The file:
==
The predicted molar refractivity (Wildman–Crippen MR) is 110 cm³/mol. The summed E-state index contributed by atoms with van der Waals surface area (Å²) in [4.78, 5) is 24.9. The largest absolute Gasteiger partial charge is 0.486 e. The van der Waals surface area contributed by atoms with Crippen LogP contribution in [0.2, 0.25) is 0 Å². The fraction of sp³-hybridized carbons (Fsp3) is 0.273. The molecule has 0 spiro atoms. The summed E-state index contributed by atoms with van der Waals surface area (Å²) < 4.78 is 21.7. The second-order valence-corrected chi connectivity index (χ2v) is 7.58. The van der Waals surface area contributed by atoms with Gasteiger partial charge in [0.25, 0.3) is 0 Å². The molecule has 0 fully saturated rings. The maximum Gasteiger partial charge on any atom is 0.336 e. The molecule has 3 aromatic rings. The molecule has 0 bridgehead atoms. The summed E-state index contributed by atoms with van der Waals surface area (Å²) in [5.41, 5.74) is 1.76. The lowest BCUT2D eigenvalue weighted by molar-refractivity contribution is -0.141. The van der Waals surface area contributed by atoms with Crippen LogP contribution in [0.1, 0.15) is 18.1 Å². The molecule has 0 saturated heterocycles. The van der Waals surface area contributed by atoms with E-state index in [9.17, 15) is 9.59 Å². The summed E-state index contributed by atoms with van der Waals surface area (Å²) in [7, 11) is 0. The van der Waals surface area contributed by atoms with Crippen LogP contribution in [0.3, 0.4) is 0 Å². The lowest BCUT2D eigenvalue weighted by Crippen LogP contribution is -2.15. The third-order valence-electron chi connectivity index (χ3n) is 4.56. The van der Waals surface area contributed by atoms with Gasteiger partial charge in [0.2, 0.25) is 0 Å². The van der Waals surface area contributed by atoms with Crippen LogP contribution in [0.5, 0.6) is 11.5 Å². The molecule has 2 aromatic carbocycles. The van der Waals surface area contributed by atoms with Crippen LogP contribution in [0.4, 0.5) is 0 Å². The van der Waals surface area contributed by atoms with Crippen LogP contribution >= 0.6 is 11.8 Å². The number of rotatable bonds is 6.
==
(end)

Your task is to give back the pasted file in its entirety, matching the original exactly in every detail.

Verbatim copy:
The predicted molar refractivity (Wildman–Crippen MR) is 110 cm³/mol. The summed E-state index contributed by atoms with van der Waals surface area (Å²) in [4.78, 5) is 24.9. The largest absolute Gasteiger partial charge is 0.486 e. The van der Waals surface area contributed by atoms with Crippen LogP contribution in [0.2, 0.25) is 0 Å². The fraction of sp³-hybridized carbons (Fsp3) is 0.273. The molecule has 0 spiro atoms. The summed E-state index contributed by atoms with van der Waals surface area (Å²) < 4.78 is 21.7. The second-order valence-corrected chi connectivity index (χ2v) is 7.58. The van der Waals surface area contributed by atoms with Gasteiger partial charge in [0.25, 0.3) is 0 Å². The molecule has 0 fully saturated rings. The maximum Gasteiger partial charge on any atom is 0.336 e. The molecule has 3 aromatic rings. The molecule has 0 bridgehead atoms. The summed E-state index contributed by atoms with van der Waals surface area (Å²) in [5.41, 5.74) is 1.76. The lowest BCUT2D eigenvalue weighted by molar-refractivity contribution is -0.141. The van der Waals surface area contributed by atoms with Crippen LogP contribution in [0.1, 0.15) is 18.1 Å². The molecule has 0 saturated heterocycles. The van der Waals surface area contributed by atoms with E-state index in [9.17, 15) is 9.59 Å². The summed E-state index contributed by atoms with van der Waals surface area (Å²) in [7, 11) is 0. The van der Waals surface area contributed by atoms with Crippen LogP contribution in [0.3, 0.4) is 0 Å². The lowest BCUT2D eigenvalue weighted by Crippen LogP contribution is -2.15. The third-order valence-electron chi connectivity index (χ3n) is 4.56. The van der Waals surface area contributed by atoms with Gasteiger partial charge in [0.2, 0.25) is 0 Å². The van der Waals surface area contributed by atoms with Crippen LogP contribution in [0.5, 0.6) is 11.5 Å². The molecule has 2 aromatic carbocycles. The van der Waals surface area contributed by atoms with Crippen LogP contribution in [0.4, 0.5) is 0 Å². The van der Waals surface area contributed by atoms with Crippen LogP contribution >= 0.6 is 11.8 Å². The number of rotatable bonds is 6.